June 4, 2019 | 10:05
Liquid-cooling specialist Alphacool has shown off a range of new products at Computex 2019 including water blocks and all-in-one liquid-coolers.
We popped by Alphacool in Nangang last week to catch up with a rather familiar face and see what new goodies it has had cooking. The key products on show were its newly-refreshed CPU water blocks, which, of course, have now been fitted fully with 5V addressable RGB LED support. This comes in the form of a ring of lights around the outside of the blocks, similar in effect to its existing RGB collar for the XPX blocks. The key difference from a glance is that the blocks are considerably more streamlined now. The lighting ring sits flush around the outer edge and floods the interior, effective given the main body of the blocks are still hefty acrylic. Inside the blocks themselves are a series of tweaked cold-plates along with a clear nylon flow director/jet plate assembly. Like with Corsair's recent Hydro X parts, this particular nylon is said to be very durable and coolant-resistant.
The blocks come in three flavours for different sockets, including the standard consumer LGA 115x and AMD, plus HEDT offerings for Intel's LGA 2066 and, due to popular demand, AMD's TR4. These are designed to be both motherboard-controllable but also able to work smoothly with Alphacool's dedicated lighting controller.
The water blocks weren't the only new things on show; a host of updated AIO offerings were also in the cabinet. These offer a sleeker design with less obtrusive tubing, along with improved quick-disconnect fittings that sit inline with one of the tubes, presumably for easy coolant refills or perhaps expansion.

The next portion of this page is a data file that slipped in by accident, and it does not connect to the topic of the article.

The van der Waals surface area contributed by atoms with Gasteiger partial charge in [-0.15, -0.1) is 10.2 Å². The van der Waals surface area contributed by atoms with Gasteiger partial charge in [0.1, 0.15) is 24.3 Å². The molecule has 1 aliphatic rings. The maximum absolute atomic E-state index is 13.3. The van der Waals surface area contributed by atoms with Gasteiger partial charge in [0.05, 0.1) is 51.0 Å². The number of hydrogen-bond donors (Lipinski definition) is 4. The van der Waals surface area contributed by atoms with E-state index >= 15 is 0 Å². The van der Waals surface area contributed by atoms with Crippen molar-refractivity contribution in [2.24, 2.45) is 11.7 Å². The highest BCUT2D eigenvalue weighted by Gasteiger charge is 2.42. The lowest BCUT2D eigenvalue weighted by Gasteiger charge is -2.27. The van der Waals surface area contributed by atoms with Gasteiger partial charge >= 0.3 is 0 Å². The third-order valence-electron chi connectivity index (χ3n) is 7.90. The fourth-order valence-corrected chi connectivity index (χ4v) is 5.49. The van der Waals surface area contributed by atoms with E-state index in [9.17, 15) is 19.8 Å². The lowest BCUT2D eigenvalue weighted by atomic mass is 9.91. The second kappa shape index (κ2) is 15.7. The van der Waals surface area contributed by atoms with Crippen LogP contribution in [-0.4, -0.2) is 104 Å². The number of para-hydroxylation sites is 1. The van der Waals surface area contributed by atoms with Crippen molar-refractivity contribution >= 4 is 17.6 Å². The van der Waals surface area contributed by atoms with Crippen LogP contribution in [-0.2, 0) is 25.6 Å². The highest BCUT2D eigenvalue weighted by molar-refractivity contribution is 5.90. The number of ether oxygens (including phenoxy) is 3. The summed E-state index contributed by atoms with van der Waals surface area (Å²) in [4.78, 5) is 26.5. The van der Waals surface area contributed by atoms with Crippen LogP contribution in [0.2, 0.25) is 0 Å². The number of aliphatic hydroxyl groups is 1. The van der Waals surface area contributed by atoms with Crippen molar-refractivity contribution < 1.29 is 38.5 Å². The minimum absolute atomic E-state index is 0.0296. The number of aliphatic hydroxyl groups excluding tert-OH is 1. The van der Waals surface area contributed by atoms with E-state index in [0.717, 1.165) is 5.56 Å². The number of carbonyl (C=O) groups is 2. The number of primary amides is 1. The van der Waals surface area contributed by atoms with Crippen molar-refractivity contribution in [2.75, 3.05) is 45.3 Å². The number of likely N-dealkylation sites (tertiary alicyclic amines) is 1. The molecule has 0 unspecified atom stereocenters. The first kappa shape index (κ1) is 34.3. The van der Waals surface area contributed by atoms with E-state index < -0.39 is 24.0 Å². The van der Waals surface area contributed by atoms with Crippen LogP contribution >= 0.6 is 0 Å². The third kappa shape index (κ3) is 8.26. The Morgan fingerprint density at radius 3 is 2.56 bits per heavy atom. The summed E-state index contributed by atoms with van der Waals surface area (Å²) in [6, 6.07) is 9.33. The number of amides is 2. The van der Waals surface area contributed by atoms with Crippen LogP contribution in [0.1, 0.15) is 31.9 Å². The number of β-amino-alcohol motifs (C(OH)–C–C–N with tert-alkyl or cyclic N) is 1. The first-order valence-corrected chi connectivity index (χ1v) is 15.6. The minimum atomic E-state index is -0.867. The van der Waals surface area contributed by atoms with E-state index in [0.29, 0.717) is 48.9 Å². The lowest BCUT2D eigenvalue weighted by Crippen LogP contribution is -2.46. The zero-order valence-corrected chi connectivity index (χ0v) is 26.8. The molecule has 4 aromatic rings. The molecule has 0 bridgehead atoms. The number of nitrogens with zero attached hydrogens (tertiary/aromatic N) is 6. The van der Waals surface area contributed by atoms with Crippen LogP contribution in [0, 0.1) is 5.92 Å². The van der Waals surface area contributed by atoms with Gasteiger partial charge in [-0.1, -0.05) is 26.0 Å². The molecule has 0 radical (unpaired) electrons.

Whilst there, it also made sense to have a look into some of the more industrial product lines that were largely shown off at CES, including the diminutive radiators designed to fit into a 1U server chassis. Included were Alphacool's new industrial CPU blocks, designed again to be as low-profile as possible, and some prototype DDC pump/reservoir combos. Whilst these parts aren't really aimed at the consumer audience, they are and will be available for anybody to purchase via their online shop. Personally these parts excite me a fair bit, as water-cooling tends to be somewhat the reserve of very large systems, largely thanks to the size of many standard components. Having more options in these areas is great for small form factor builders, who relish trying to cram as much capability into tiny spaces. It's one thing working with a standard-shaped ITX chassis like the NCase M1, but a whole other ball game when you attempt to water cool components in low-profile, media-centre chassis designs and similar.
They also had a number of cool mods on show, which whilst covered in the video, I'll be covering later in text.
July 1 2020 | 17:34